Pop, Rock, Loving Boundlessly, “Latching onto Love”

Pop, Rock, Loving Boundlessly, “Latching onto Love”

Love's Song

Love’s Song

These thoughts are inspired by recently listening to the popular song titled, “Latch,” a song that many of you might be familiar with, read closely, the lyrics go as follows;

 

You lift my heart up when the rest of me is down
You, you enchant me even when you’re not around
If there are boundaries, I will try to knock them down
I’m latching on, babe, now I know what I have found
I feel we’re close enough
Could I lock in your love?
I feel we’re close enough
Could I lock in your love?
Now I’ve got you in my space
I won’t let go of you
Got you shackled in my embrace
I’m latching on to you
I’m so en-captured, got me wrapped up in your touch
Feel so enamored, hold me tight within your clutch
How do you do it? You got me losing every breath
What did you give me to make my heart bleed out my chest?
I feel we’re close enough
Could I lock in your love?
I feel we’re close enough
Could I lock in your love?
Now I’ve got you in my space
I won’t let go of you
Got you shackled in my embrace
I’m latching on to you

These lyrics, belted out by Sam Smith, epitomize the romantic notion of man meets woman, and with an erotic dominant force, he jettisons the avoidance of demure lady. There is something so unsettling in this cultural and relational paradigm . When we “shackle” someone into our embrace, when we “latch” onto them, thereby withholding opportunity for dissent, do we not then trespass the very important right to choose to say “no.” To continue, the line, “if there are boundaries I will try to knock them down,” knocking down boundaries is frightening from a therapeutic standpoint, personal space, freedom, and emotional health dictate the vitality of healthy boundaries. As psychotherapists when working with couples and individuals, we advocate for our client’s maintenance of healthy, well-defended, interpersonal boundaries. When our auditory perception is attuned to themes of interpersonal violence, abuse, the lyrics unveil even further description of the unhealthy tendency to blame or project the origin of our feelings onto others, in example, “what did you do to make my heart bleed from my chest?” Blaming and projection ignore an important component of the pain that some carry with them, often the pain we blame on others is our very own, a person bleeds because he or she is carrying a wound, a life-long wound that has little to do with the current object’ d’ amore.  Yet this unhealthy mentality declared in the lyrics are the crux of interpersonal violence, stalking, and even rape, “shackling,” “clutching,” these volition’s of the very necessary ability to say “no thank you.” These lyrics summon thoughts of how many crimes are committed in the act of obsessional “love” which by its very acts is no such a love at all.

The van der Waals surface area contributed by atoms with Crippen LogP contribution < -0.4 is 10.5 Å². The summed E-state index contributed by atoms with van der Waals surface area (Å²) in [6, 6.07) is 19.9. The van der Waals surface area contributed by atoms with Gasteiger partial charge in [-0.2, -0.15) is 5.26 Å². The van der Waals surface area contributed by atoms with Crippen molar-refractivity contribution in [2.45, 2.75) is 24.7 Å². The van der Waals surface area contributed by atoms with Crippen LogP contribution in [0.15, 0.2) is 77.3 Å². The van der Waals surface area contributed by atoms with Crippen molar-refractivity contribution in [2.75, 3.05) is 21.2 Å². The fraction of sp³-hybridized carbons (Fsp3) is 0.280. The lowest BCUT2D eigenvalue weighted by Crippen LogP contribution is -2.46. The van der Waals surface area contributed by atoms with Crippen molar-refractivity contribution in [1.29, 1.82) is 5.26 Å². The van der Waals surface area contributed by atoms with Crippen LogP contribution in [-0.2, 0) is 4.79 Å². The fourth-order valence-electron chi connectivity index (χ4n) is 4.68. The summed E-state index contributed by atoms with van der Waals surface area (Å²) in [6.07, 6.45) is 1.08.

We know more than a few things about real, mature, healthy love and care. The difference between obsessional love which has “got you in my space and won’t let go of you, got you shackled in my embrace, I am latching on to you,” and real deal love, is freedom, respect for self and other, essential components of the very nature of love, love isn’t about our needs, our desires, love is about giving care to the other person. Love listens, love checks in, wondering, is this safe for my partner? Does she or he feel comfortable, connected, unburdened by my words, and closeness. Love respects the spaces in the song of loving connection, love doesn’t hold too tightly, and love encourages unlocking from an embrace as a self -assumed, legal, and personal right. Love does indeed let go, sometimes encouraging distance is a great act of self-control and respect which are qualifiers to any real love.  In mature love, we allow and encourage the free motion of our connection to loves pulse knowing that connection is only achieved in the mindfully intermingled precipice of two thrumming beings who can very well chose to depart from the latch of the sweet embrace. So before we go humming the next hot love ballad, perhaps we may pause to wonder if these song lyrics respect personal choice, rights for freedom, love implies personal space to say “no” and when love hears no, love listens and respects unequivocally.

Peace and love respectfully,

The Counseling and Wellness Center of Pittsburgh

Contributed by Stephanie McCracken MSPC

830 Western Avenue Pittsburgh Pa 15233

 

 

We are an Integrative Counseling Center in Pittsburgh's North Shore. We specialize in psychotherapy for individuals, marriage counseling, as well as offering an abundance of wellness workshops and services.

Posted in counseling, couples counseling, couples therapy, dating, marriage counseling, mindfulness, popular culture, psychology, wellness, wisdom Tagged with: , , , , , , ,
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